“I feel very tarnished and it is also a very difficult week for the ministry with the exit of the Minister of State in a way that really does not elicit, enhance and encourage those who are not in the political sphere to come and help us in this,” he said, in direct reference to the dismissal of Charles Adu Boahen, whose appointment was terminated by the President a week ago.

Mr Ofori-Atta expressed the strongest conviction that he had been able to provide the responses to the grounds “brought on me and my ministry”.

Probe over debt overhung

On how much debt overhung the current government inherited when it assumed office in January 2017, the minister said a debt of GH¢123 billion (equivalent to between $29 billion and $30 billion) was inherited at the time when one dollar was GH4.2.

When Dr Ayine asked him to confirm to the committee how much the financial sector clean upcost, he said it cost around GH¢25billion.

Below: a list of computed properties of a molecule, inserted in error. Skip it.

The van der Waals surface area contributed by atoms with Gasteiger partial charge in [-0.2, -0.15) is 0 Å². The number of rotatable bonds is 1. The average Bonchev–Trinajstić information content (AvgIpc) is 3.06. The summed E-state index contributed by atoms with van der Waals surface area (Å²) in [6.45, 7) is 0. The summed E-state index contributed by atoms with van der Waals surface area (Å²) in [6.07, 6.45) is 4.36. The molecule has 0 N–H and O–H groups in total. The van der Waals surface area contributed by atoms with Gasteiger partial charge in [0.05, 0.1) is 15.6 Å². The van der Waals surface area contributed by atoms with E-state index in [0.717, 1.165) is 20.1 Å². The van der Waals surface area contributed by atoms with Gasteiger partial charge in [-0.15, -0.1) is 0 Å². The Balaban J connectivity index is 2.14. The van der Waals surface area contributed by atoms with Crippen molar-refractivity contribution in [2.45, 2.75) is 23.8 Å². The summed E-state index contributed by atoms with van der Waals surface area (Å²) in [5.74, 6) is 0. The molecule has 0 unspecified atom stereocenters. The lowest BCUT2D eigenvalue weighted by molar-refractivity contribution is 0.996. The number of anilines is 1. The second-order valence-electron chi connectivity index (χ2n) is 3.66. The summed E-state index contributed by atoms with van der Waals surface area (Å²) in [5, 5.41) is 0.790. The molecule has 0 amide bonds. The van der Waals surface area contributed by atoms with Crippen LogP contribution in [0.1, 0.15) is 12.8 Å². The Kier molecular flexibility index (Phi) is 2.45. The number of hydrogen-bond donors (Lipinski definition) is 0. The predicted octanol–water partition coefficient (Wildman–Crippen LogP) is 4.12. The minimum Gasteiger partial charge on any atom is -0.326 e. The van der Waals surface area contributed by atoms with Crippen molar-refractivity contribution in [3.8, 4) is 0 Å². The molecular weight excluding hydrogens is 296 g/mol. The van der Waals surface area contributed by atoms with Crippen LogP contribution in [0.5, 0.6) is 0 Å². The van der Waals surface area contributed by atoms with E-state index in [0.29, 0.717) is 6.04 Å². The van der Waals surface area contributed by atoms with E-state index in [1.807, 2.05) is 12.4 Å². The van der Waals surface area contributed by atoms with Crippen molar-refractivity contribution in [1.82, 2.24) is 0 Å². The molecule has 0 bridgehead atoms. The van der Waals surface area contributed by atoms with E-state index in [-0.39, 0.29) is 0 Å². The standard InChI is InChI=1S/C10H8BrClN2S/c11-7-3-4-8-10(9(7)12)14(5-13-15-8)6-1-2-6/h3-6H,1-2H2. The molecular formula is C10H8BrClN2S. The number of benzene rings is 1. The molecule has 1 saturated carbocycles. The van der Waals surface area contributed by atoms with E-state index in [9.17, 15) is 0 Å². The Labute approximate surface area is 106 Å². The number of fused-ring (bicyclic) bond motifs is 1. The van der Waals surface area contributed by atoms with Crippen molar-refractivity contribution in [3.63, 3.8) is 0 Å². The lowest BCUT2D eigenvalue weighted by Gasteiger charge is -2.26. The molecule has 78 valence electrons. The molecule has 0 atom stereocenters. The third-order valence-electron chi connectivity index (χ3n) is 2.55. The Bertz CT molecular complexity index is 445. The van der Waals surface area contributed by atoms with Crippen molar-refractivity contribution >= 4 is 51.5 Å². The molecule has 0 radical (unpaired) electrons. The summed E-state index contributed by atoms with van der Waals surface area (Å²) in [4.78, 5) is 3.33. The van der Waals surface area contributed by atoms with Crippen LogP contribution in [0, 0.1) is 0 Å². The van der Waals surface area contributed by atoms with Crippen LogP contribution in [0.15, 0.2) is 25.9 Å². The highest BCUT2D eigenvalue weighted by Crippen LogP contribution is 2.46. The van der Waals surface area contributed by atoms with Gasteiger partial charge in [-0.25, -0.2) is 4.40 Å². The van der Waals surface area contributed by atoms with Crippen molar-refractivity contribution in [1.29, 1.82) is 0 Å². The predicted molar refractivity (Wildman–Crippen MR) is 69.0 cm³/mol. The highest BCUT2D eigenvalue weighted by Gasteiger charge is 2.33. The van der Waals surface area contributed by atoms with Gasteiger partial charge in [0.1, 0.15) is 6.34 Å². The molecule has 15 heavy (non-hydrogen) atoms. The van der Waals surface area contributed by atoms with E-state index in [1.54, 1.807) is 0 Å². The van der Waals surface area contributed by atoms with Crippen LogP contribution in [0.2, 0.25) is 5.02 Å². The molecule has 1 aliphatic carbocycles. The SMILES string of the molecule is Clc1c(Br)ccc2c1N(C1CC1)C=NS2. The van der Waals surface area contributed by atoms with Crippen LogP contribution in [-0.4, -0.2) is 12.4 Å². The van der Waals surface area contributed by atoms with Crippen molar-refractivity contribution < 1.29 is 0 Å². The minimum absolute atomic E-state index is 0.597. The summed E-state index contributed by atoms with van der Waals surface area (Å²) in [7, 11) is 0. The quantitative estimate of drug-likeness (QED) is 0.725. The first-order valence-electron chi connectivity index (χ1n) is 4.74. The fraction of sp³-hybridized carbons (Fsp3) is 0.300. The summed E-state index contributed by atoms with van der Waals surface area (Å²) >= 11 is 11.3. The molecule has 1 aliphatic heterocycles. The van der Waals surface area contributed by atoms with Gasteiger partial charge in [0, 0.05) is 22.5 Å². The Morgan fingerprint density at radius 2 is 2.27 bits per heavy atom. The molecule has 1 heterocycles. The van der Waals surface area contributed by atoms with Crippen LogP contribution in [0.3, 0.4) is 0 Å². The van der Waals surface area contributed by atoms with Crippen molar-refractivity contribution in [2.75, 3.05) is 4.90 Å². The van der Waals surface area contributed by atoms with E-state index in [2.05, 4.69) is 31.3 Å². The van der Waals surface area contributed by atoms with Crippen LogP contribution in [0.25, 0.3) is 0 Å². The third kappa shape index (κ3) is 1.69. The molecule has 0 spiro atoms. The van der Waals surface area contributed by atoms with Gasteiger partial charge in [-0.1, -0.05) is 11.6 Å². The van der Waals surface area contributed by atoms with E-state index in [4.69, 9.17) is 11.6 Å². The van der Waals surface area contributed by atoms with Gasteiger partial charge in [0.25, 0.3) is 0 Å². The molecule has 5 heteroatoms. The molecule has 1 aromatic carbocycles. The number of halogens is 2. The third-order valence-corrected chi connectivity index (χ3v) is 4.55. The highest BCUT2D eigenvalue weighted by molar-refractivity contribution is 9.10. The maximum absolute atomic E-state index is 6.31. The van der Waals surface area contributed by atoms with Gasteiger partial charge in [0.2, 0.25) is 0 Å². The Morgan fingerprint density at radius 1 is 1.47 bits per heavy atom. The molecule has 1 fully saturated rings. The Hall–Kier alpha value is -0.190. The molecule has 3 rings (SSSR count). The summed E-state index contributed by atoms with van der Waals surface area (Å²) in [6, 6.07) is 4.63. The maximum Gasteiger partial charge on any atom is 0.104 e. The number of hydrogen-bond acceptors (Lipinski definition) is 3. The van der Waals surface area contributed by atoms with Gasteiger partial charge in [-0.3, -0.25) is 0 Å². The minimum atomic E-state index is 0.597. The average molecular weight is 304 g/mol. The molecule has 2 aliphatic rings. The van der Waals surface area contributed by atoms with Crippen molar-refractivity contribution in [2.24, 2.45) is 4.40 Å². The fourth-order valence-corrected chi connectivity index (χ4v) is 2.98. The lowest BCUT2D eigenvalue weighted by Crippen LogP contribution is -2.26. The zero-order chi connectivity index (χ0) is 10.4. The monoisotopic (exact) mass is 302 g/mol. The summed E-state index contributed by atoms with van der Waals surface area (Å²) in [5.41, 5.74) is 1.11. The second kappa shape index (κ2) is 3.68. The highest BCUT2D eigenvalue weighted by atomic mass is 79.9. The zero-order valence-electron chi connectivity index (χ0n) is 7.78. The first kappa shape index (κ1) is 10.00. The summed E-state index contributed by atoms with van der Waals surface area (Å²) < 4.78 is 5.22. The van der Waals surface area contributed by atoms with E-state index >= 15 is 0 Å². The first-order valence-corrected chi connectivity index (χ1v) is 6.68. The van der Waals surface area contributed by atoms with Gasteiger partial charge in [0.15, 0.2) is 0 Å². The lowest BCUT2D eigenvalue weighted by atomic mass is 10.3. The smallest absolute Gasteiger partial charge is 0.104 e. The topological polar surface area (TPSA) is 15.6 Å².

On fiscal recklessness, Dr Ayine put to him that it was due to his non-compliance with the Fiscal Responsibility Act and its regulations, the minister said he had difficulty understanding what ‘recklessness’ meant.

Unhappy with the answer, Dr Ayine asked him if he had read or  seen the 2021 Auditor-General’s report and if he was aware of the Supreme Court’s decision in the case Kpodo vs the Attorney-General in which the apex court said no less than five per cent of total revenues of Ghana must be paid to the District Assemblies Common Fund (DACF).

Answering, Mr Ofori-Atta said he was aware of the ruling and that the government, which had gone through difficult times, was running a budget deficit with “lots of arrears that we are making do on a daily basis”.

“The fact that that amount has not been brought to the DACF does not mean that we are not complying with the Supreme Court ruling,” he said.